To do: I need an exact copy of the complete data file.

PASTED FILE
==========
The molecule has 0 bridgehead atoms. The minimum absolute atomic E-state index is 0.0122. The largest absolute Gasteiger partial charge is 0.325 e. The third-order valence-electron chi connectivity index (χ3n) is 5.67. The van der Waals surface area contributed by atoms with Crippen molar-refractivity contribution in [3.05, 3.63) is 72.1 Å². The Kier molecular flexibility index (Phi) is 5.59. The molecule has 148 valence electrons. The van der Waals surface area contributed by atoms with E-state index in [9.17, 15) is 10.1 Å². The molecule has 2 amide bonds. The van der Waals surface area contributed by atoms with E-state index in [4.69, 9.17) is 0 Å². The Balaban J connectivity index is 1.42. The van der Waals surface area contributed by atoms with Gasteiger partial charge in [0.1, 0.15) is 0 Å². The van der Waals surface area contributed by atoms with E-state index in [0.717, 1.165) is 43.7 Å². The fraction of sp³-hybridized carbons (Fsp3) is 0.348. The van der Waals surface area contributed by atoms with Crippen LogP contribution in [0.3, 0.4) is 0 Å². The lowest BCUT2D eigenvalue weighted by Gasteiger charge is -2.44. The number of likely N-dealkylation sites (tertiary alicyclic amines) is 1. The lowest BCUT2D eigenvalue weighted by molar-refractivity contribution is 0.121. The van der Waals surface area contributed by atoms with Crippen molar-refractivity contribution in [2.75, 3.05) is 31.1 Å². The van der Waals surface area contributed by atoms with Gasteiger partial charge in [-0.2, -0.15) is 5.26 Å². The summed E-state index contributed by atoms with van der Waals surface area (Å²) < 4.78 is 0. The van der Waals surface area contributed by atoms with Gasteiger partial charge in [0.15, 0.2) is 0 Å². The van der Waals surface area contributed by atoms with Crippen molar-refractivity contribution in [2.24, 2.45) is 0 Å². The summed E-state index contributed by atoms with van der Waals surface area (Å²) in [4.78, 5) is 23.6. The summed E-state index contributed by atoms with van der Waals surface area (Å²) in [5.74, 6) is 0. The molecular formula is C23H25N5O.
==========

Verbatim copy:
The molecule has 0 bridgehead atoms. The minimum absolute atomic E-state index is 0.0122. The largest absolute Gasteiger partial charge is 0.325 e. The third-order valence-electron chi connectivity index (χ3n) is 5.67. The van der Waals surface area contributed by atoms with Crippen molar-refractivity contribution in [3.05, 3.63) is 72.1 Å². The Kier molecular flexibility index (Phi) is 5.59. The molecule has 148 valence electrons. The van der Waals surface area contributed by atoms with E-state index in [9.17, 15) is 10.1 Å². The molecule has 2 amide bonds. The van der Waals surface area contributed by atoms with E-state index in [4.69, 9.17) is 0 Å². The Balaban J connectivity index is 1.42. The van der Waals surface area contributed by atoms with Gasteiger partial charge in [0.1, 0.15) is 0 Å². The van der Waals surface area contributed by atoms with E-state index in [0.717, 1.165) is 43.7 Å². The fraction of sp³-hybridized carbons (Fsp3) is 0.348. The van der Waals surface area contributed by atoms with Crippen LogP contribution in [0.3, 0.4) is 0 Å². The lowest BCUT2D eigenvalue weighted by Gasteiger charge is -2.44. The number of likely N-dealkylation sites (tertiary alicyclic amines) is 1. The lowest BCUT2D eigenvalue weighted by molar-refractivity contribution is 0.121. The van der Waals surface area contributed by atoms with Crippen molar-refractivity contribution in [2.75, 3.05) is 31.1 Å². The van der Waals surface area contributed by atoms with Gasteiger partial charge in [-0.2, -0.15) is 5.26 Å². The summed E-state index contributed by atoms with van der Waals surface area (Å²) < 4.78 is 0. The van der Waals surface area contributed by atoms with Gasteiger partial charge in [0.15, 0.2) is 0 Å². The van der Waals surface area contributed by atoms with Crippen molar-refractivity contribution in [2.24, 2.45) is 0 Å². The summed E-state index contributed by atoms with van der Waals surface area (Å²) in [4.78, 5) is 23.6. The summed E-state index contributed by atoms with van der Waals surface area (Å²) in [5.74, 6) is 0. The molecular formula is C23H25N5O.